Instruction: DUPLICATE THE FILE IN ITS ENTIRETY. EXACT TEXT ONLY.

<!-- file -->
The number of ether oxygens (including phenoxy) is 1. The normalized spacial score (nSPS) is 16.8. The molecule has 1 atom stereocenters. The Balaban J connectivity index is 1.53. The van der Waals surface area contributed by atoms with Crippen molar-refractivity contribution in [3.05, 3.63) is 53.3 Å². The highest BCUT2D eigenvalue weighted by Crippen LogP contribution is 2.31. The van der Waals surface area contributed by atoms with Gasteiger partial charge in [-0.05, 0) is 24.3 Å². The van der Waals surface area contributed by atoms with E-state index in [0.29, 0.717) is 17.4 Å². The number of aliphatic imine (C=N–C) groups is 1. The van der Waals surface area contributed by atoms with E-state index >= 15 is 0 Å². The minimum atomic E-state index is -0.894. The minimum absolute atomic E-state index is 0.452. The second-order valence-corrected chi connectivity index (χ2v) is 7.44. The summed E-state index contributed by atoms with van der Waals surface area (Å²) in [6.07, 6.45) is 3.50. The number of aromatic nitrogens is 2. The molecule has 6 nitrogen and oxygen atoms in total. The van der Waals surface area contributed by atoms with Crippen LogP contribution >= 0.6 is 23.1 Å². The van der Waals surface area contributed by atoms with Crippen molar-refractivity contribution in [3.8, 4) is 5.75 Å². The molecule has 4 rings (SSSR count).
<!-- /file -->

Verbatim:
The number of ether oxygens (including phenoxy) is 1. The normalized spacial score (nSPS) is 16.8. The molecule has 1 atom stereocenters. The Balaban J connectivity index is 1.53. The van der Waals surface area contributed by atoms with Crippen molar-refractivity contribution in [3.05, 3.63) is 53.3 Å². The highest BCUT2D eigenvalue weighted by Crippen LogP contribution is 2.31. The van der Waals surface area contributed by atoms with Gasteiger partial charge in [-0.05, 0) is 24.3 Å². The van der Waals surface area contributed by atoms with E-state index in [0.29, 0.717) is 17.4 Å². The number of aliphatic imine (C=N–C) groups is 1. The van der Waals surface area contributed by atoms with E-state index >= 15 is 0 Å². The minimum atomic E-state index is -0.894. The minimum absolute atomic E-state index is 0.452. The second-order valence-corrected chi connectivity index (χ2v) is 7.44. The summed E-state index contributed by atoms with van der Waals surface area (Å²) in [6.07, 6.45) is 3.50. The number of aromatic nitrogens is 2. The molecule has 6 nitrogen and oxygen atoms in total. The van der Waals surface area contributed by atoms with Crippen LogP contribution >= 0.6 is 23.1 Å². The van der Waals surface area contributed by atoms with Crippen molar-refractivity contribution in [3.8, 4) is 5.75 Å². The molecule has 4 rings (SSSR count).